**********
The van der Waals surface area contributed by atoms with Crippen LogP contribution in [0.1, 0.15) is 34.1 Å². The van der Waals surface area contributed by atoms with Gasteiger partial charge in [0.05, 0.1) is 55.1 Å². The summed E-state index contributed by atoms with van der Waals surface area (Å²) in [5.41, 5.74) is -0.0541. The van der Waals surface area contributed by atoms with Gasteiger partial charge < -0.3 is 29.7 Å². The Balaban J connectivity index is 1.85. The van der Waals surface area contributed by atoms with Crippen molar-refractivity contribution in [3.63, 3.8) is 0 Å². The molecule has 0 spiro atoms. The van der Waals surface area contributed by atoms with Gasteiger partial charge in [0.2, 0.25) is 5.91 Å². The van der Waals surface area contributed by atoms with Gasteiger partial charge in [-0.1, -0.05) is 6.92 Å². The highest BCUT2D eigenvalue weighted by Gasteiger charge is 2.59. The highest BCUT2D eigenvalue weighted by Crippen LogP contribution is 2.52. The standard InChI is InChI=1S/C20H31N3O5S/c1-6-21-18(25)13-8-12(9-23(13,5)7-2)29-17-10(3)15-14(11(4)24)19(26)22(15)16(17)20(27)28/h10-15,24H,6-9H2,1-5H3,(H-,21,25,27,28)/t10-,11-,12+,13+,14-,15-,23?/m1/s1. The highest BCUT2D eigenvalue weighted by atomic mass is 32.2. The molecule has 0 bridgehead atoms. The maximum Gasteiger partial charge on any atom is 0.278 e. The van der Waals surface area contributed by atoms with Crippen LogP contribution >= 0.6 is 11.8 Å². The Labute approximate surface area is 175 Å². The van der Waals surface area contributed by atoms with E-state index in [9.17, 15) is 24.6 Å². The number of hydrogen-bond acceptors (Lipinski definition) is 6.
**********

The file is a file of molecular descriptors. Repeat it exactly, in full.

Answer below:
The van der Waals surface area contributed by atoms with Crippen LogP contribution in [0.1, 0.15) is 34.1 Å². The van der Waals surface area contributed by atoms with Gasteiger partial charge in [0.05, 0.1) is 55.1 Å². The summed E-state index contributed by atoms with van der Waals surface area (Å²) in [5.41, 5.74) is -0.0541. The van der Waals surface area contributed by atoms with Gasteiger partial charge < -0.3 is 29.7 Å². The Balaban J connectivity index is 1.85. The van der Waals surface area contributed by atoms with Crippen molar-refractivity contribution in [3.63, 3.8) is 0 Å². The molecule has 0 spiro atoms. The van der Waals surface area contributed by atoms with Gasteiger partial charge in [0.2, 0.25) is 5.91 Å². The van der Waals surface area contributed by atoms with Gasteiger partial charge in [-0.1, -0.05) is 6.92 Å². The highest BCUT2D eigenvalue weighted by Gasteiger charge is 2.59. The highest BCUT2D eigenvalue weighted by Crippen LogP contribution is 2.52. The standard InChI is InChI=1S/C20H31N3O5S/c1-6-21-18(25)13-8-12(9-23(13,5)7-2)29-17-10(3)15-14(11(4)24)19(26)22(15)16(17)20(27)28/h10-15,24H,6-9H2,1-5H3,(H-,21,25,27,28)/t10-,11-,12+,13+,14-,15-,23?/m1/s1. The highest BCUT2D eigenvalue weighted by atomic mass is 32.2. The molecule has 0 bridgehead atoms. The maximum Gasteiger partial charge on any atom is 0.278 e. The van der Waals surface area contributed by atoms with Crippen LogP contribution >= 0.6 is 11.8 Å². The Labute approximate surface area is 175 Å². The van der Waals surface area contributed by atoms with E-state index in [9.17, 15) is 24.6 Å². The number of hydrogen-bond acceptors (Lipinski definition) is 6.